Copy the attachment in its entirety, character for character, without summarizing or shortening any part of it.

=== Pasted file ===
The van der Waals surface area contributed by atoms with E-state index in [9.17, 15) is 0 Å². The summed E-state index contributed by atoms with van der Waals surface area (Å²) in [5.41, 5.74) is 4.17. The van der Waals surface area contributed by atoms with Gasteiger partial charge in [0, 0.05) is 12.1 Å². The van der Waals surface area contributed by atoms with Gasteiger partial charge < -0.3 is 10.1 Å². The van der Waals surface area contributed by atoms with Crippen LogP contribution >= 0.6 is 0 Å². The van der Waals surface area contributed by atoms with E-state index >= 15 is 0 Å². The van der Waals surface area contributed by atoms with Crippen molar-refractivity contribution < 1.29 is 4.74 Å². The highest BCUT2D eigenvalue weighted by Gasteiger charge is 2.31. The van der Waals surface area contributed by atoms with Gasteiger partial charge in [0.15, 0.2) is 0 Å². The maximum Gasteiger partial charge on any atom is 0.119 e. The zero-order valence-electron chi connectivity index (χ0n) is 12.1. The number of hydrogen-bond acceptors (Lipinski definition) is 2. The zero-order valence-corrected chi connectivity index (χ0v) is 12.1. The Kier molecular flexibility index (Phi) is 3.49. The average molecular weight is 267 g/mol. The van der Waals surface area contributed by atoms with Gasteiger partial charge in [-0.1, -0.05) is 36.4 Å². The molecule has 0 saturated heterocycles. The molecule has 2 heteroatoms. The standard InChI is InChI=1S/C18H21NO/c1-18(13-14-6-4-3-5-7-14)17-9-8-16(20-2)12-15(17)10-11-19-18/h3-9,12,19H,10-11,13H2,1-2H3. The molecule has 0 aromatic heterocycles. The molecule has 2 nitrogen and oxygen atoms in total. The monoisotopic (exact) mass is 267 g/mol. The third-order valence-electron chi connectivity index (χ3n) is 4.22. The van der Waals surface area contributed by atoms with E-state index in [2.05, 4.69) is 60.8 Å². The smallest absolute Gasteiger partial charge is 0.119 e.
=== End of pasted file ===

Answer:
The van der Waals surface area contributed by atoms with E-state index in [9.17, 15) is 0 Å². The summed E-state index contributed by atoms with van der Waals surface area (Å²) in [5.41, 5.74) is 4.17. The van der Waals surface area contributed by atoms with Gasteiger partial charge in [0, 0.05) is 12.1 Å². The van der Waals surface area contributed by atoms with Gasteiger partial charge < -0.3 is 10.1 Å². The van der Waals surface area contributed by atoms with Crippen LogP contribution >= 0.6 is 0 Å². The van der Waals surface area contributed by atoms with E-state index >= 15 is 0 Å². The van der Waals surface area contributed by atoms with Crippen molar-refractivity contribution < 1.29 is 4.74 Å². The highest BCUT2D eigenvalue weighted by Gasteiger charge is 2.31. The van der Waals surface area contributed by atoms with Gasteiger partial charge in [0.15, 0.2) is 0 Å². The maximum Gasteiger partial charge on any atom is 0.119 e. The zero-order valence-electron chi connectivity index (χ0n) is 12.1. The number of hydrogen-bond acceptors (Lipinski definition) is 2. The zero-order valence-corrected chi connectivity index (χ0v) is 12.1. The Kier molecular flexibility index (Phi) is 3.49. The average molecular weight is 267 g/mol. The van der Waals surface area contributed by atoms with Gasteiger partial charge in [-0.1, -0.05) is 36.4 Å². The molecule has 0 saturated heterocycles. The molecule has 2 heteroatoms. The standard InChI is InChI=1S/C18H21NO/c1-18(13-14-6-4-3-5-7-14)17-9-8-16(20-2)12-15(17)10-11-19-18/h3-9,12,19H,10-11,13H2,1-2H3. The molecule has 0 aromatic heterocycles. The molecule has 2 nitrogen and oxygen atoms in total. The monoisotopic (exact) mass is 267 g/mol. The third-order valence-electron chi connectivity index (χ3n) is 4.22. The van der Waals surface area contributed by atoms with E-state index in [2.05, 4.69) is 60.8 Å². The smallest absolute Gasteiger partial charge is 0.119 e.